The Unlikeliest of Places
If you were to ask me where I think lies humanity's greatest hope for conquering AIDS, it probably wouldn't occur to me to guess the home of a desperately poor Kenyan prostitute: a woman who turns dozens of tricks each week (earning a quarter each time) as her only means of feeding her children. Nope, I wouldn't guess there.
But maybe I'd be wrong:
[I]n a way, Munyiva is a fortunate woman -- extraordinarily fortunate to be free of HIV, the virus that causes AIDS. Since the disease emerged in Nairobi in the early 1980s, the sexually transmitted virus has infected 90% of the city's lower-class prostitutes; but somehow Munyiva, 42, has avoided the scourge during her 13 years in that grim line of work. "Perhaps God knows that if he takes me away, my children would suffer," she says.
Munyiva is one of 25 prostitutes in Nairobi who are currently being studied to see if the source of their apparent immunity to HIV can be identified.
A small number of people in other high-risk groups, including some homosexuals and spouses of infected hemophiliacs, have shown resistance to infection. But the Nairobi prostitutes, so frequently exposed to the virus for so many years, provide the strongest evidence yet that people can have a natural immunity to AIDS. If the cause of that protection can be identified, it could spur efforts to develop a vaccine.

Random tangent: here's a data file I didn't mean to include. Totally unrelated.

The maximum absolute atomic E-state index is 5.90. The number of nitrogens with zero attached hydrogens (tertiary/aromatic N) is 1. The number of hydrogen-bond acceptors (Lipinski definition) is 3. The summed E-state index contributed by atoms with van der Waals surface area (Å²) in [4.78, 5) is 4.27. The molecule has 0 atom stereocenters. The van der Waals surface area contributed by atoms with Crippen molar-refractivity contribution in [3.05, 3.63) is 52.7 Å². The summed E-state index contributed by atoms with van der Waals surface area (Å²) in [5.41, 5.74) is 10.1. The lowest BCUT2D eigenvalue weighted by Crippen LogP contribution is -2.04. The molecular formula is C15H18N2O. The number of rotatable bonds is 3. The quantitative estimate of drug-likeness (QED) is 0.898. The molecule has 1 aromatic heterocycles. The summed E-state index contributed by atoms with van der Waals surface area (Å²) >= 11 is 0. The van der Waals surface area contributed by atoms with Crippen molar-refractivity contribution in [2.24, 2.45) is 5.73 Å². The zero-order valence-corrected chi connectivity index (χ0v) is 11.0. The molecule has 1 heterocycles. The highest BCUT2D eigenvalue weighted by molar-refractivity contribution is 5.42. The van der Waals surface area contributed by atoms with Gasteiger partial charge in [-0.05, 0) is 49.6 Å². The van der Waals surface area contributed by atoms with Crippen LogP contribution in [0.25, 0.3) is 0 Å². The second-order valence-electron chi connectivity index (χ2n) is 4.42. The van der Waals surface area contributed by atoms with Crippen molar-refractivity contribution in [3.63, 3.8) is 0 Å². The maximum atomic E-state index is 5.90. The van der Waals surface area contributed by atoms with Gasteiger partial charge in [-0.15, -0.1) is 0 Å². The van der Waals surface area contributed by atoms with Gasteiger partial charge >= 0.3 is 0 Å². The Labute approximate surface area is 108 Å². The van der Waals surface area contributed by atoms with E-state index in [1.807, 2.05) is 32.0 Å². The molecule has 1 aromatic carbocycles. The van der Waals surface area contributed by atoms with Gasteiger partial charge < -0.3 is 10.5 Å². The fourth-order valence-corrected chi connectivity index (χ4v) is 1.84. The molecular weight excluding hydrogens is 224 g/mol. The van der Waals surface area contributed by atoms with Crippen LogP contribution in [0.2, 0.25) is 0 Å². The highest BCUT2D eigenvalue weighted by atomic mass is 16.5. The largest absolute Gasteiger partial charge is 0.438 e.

I certainly hope that, even if this research provides no immediately fruitful results, these 25 women are remunerated for their participation in such a way that helps to improve their condition. But it's hard to think about them without remembering all the other desperately poor women who face similar circumstances -- and who aren't immune to HIV.
Makes me wish there was something I could do about it. But then, there's plenty we can all do.